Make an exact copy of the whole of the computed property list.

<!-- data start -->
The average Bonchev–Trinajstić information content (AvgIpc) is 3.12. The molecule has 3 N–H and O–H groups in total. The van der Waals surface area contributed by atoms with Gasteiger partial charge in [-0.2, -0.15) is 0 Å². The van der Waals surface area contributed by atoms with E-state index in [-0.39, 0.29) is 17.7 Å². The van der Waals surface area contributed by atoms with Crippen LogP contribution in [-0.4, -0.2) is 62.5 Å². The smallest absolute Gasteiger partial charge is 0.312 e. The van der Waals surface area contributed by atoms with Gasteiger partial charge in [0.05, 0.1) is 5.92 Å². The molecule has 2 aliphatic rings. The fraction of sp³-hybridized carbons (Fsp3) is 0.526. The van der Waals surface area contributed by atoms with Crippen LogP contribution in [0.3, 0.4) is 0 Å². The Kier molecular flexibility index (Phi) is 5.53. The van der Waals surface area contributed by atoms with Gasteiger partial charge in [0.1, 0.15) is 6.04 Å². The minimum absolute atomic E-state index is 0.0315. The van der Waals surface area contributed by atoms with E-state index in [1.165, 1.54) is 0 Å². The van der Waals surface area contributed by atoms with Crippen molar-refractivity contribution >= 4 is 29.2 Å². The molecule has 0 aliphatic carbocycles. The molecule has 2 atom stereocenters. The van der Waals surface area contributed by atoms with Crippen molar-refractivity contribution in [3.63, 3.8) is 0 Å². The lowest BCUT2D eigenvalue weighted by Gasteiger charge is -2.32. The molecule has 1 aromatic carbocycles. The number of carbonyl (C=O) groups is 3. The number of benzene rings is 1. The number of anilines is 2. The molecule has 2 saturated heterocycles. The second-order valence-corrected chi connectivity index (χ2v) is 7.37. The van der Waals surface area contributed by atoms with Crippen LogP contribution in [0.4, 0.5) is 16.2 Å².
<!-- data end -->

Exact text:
The average Bonchev–Trinajstić information content (AvgIpc) is 3.12. The molecule has 3 N–H and O–H groups in total. The van der Waals surface area contributed by atoms with Gasteiger partial charge in [-0.2, -0.15) is 0 Å². The van der Waals surface area contributed by atoms with E-state index in [-0.39, 0.29) is 17.7 Å². The van der Waals surface area contributed by atoms with Crippen LogP contribution in [-0.4, -0.2) is 62.5 Å². The smallest absolute Gasteiger partial charge is 0.312 e. The van der Waals surface area contributed by atoms with Gasteiger partial charge in [0.05, 0.1) is 5.92 Å². The molecule has 2 aliphatic rings. The fraction of sp³-hybridized carbons (Fsp3) is 0.526. The van der Waals surface area contributed by atoms with Crippen LogP contribution in [0.3, 0.4) is 0 Å². The Kier molecular flexibility index (Phi) is 5.53. The van der Waals surface area contributed by atoms with Gasteiger partial charge in [0.1, 0.15) is 6.04 Å². The minimum absolute atomic E-state index is 0.0315. The van der Waals surface area contributed by atoms with E-state index in [1.165, 1.54) is 0 Å². The van der Waals surface area contributed by atoms with Crippen molar-refractivity contribution >= 4 is 29.2 Å². The molecule has 0 aliphatic carbocycles. The molecule has 2 atom stereocenters. The van der Waals surface area contributed by atoms with Crippen molar-refractivity contribution in [3.63, 3.8) is 0 Å². The lowest BCUT2D eigenvalue weighted by Gasteiger charge is -2.32. The molecule has 1 aromatic carbocycles. The number of carbonyl (C=O) groups is 3. The number of benzene rings is 1. The number of anilines is 2. The molecule has 2 saturated heterocycles. The second-order valence-corrected chi connectivity index (χ2v) is 7.37. The van der Waals surface area contributed by atoms with Crippen LogP contribution in [0.4, 0.5) is 16.2 Å².